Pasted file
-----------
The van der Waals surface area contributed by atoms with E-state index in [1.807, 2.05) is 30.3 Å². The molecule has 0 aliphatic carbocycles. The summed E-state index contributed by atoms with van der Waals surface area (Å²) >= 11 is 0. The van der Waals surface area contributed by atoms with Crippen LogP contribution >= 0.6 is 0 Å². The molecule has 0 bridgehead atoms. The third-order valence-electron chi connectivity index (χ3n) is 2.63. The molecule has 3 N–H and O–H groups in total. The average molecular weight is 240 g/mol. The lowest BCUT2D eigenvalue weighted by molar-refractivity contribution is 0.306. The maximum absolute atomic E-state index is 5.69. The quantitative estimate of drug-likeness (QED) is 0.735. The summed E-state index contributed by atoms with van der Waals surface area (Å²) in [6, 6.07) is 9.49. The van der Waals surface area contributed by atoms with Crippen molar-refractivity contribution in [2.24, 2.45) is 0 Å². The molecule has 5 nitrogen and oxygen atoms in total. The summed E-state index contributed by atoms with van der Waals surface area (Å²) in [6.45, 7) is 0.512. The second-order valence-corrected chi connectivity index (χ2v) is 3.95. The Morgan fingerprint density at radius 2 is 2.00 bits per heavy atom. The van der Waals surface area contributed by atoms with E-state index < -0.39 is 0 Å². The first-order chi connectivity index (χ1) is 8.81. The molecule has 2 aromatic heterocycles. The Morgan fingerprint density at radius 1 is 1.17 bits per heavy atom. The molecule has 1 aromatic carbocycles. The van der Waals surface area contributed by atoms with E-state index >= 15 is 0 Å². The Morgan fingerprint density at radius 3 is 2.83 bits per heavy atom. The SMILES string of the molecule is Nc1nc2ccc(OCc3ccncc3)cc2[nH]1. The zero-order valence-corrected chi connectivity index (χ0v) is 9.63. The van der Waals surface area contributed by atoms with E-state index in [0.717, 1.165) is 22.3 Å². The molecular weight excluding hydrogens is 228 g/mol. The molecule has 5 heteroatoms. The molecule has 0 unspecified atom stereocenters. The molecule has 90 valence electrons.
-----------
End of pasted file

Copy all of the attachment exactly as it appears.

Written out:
The van der Waals surface area contributed by atoms with E-state index in [1.807, 2.05) is 30.3 Å². The molecule has 0 aliphatic carbocycles. The summed E-state index contributed by atoms with van der Waals surface area (Å²) >= 11 is 0. The van der Waals surface area contributed by atoms with Crippen LogP contribution >= 0.6 is 0 Å². The molecule has 0 bridgehead atoms. The third-order valence-electron chi connectivity index (χ3n) is 2.63. The molecule has 3 N–H and O–H groups in total. The average molecular weight is 240 g/mol. The lowest BCUT2D eigenvalue weighted by molar-refractivity contribution is 0.306. The maximum absolute atomic E-state index is 5.69. The quantitative estimate of drug-likeness (QED) is 0.735. The summed E-state index contributed by atoms with van der Waals surface area (Å²) in [6, 6.07) is 9.49. The van der Waals surface area contributed by atoms with Crippen molar-refractivity contribution in [2.24, 2.45) is 0 Å². The molecule has 5 nitrogen and oxygen atoms in total. The summed E-state index contributed by atoms with van der Waals surface area (Å²) in [6.45, 7) is 0.512. The second-order valence-corrected chi connectivity index (χ2v) is 3.95. The Morgan fingerprint density at radius 2 is 2.00 bits per heavy atom. The van der Waals surface area contributed by atoms with E-state index < -0.39 is 0 Å². The first-order chi connectivity index (χ1) is 8.81. The molecule has 2 aromatic heterocycles. The Morgan fingerprint density at radius 1 is 1.17 bits per heavy atom. The molecule has 1 aromatic carbocycles. The van der Waals surface area contributed by atoms with E-state index >= 15 is 0 Å². The Morgan fingerprint density at radius 3 is 2.83 bits per heavy atom. The SMILES string of the molecule is Nc1nc2ccc(OCc3ccncc3)cc2[nH]1. The zero-order valence-corrected chi connectivity index (χ0v) is 9.63. The van der Waals surface area contributed by atoms with E-state index in [0.717, 1.165) is 22.3 Å². The molecular weight excluding hydrogens is 228 g/mol. The molecule has 5 heteroatoms. The molecule has 0 unspecified atom stereocenters. The molecule has 90 valence electrons.